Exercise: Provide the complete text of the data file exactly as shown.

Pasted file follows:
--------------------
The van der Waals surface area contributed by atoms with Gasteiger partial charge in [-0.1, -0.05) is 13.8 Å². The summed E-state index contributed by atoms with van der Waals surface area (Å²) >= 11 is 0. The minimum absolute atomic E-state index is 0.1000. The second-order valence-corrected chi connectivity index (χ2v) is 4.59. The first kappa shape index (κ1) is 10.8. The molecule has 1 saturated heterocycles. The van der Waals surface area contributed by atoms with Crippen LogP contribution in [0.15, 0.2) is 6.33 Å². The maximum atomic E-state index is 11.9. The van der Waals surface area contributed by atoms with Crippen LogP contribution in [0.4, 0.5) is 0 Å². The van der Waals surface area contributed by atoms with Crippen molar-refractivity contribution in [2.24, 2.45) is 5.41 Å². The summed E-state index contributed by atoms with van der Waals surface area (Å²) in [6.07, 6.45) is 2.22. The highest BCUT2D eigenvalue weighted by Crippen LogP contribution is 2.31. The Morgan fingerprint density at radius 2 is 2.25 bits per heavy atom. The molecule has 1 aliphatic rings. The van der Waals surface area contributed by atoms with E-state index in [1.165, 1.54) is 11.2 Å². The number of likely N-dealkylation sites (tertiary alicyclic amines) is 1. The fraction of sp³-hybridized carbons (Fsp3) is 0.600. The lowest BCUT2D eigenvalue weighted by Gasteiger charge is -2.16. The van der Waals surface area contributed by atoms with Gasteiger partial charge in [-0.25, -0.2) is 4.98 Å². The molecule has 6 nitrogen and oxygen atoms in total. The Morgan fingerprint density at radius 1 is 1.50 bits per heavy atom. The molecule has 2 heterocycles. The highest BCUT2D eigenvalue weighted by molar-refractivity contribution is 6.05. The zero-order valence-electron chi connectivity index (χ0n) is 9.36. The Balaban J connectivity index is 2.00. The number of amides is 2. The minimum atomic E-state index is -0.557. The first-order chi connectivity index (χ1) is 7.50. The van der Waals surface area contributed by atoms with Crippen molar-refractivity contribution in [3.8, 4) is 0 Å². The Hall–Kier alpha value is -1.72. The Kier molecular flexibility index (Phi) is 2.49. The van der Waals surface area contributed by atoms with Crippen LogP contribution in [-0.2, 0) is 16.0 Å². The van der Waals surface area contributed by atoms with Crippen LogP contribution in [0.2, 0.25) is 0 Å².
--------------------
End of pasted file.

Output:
The van der Waals surface area contributed by atoms with Gasteiger partial charge in [-0.1, -0.05) is 13.8 Å². The summed E-state index contributed by atoms with van der Waals surface area (Å²) >= 11 is 0. The minimum absolute atomic E-state index is 0.1000. The second-order valence-corrected chi connectivity index (χ2v) is 4.59. The first kappa shape index (κ1) is 10.8. The molecule has 1 saturated heterocycles. The van der Waals surface area contributed by atoms with Crippen LogP contribution in [0.15, 0.2) is 6.33 Å². The maximum atomic E-state index is 11.9. The van der Waals surface area contributed by atoms with Crippen LogP contribution in [0.4, 0.5) is 0 Å². The van der Waals surface area contributed by atoms with Crippen molar-refractivity contribution in [2.24, 2.45) is 5.41 Å². The summed E-state index contributed by atoms with van der Waals surface area (Å²) in [6.07, 6.45) is 2.22. The highest BCUT2D eigenvalue weighted by Crippen LogP contribution is 2.31. The Morgan fingerprint density at radius 2 is 2.25 bits per heavy atom. The molecule has 1 aliphatic rings. The van der Waals surface area contributed by atoms with E-state index in [1.165, 1.54) is 11.2 Å². The number of likely N-dealkylation sites (tertiary alicyclic amines) is 1. The fraction of sp³-hybridized carbons (Fsp3) is 0.600. The lowest BCUT2D eigenvalue weighted by Gasteiger charge is -2.16. The van der Waals surface area contributed by atoms with Gasteiger partial charge in [-0.25, -0.2) is 4.98 Å². The molecule has 6 nitrogen and oxygen atoms in total. The Morgan fingerprint density at radius 1 is 1.50 bits per heavy atom. The molecule has 2 heterocycles. The highest BCUT2D eigenvalue weighted by molar-refractivity contribution is 6.05. The zero-order valence-electron chi connectivity index (χ0n) is 9.36. The Balaban J connectivity index is 2.00. The number of amides is 2. The minimum atomic E-state index is -0.557. The first-order chi connectivity index (χ1) is 7.50. The van der Waals surface area contributed by atoms with Crippen molar-refractivity contribution in [3.8, 4) is 0 Å². The Hall–Kier alpha value is -1.72. The Kier molecular flexibility index (Phi) is 2.49. The van der Waals surface area contributed by atoms with Crippen LogP contribution in [-0.2, 0) is 16.0 Å². The van der Waals surface area contributed by atoms with Crippen LogP contribution in [0.2, 0.25) is 0 Å².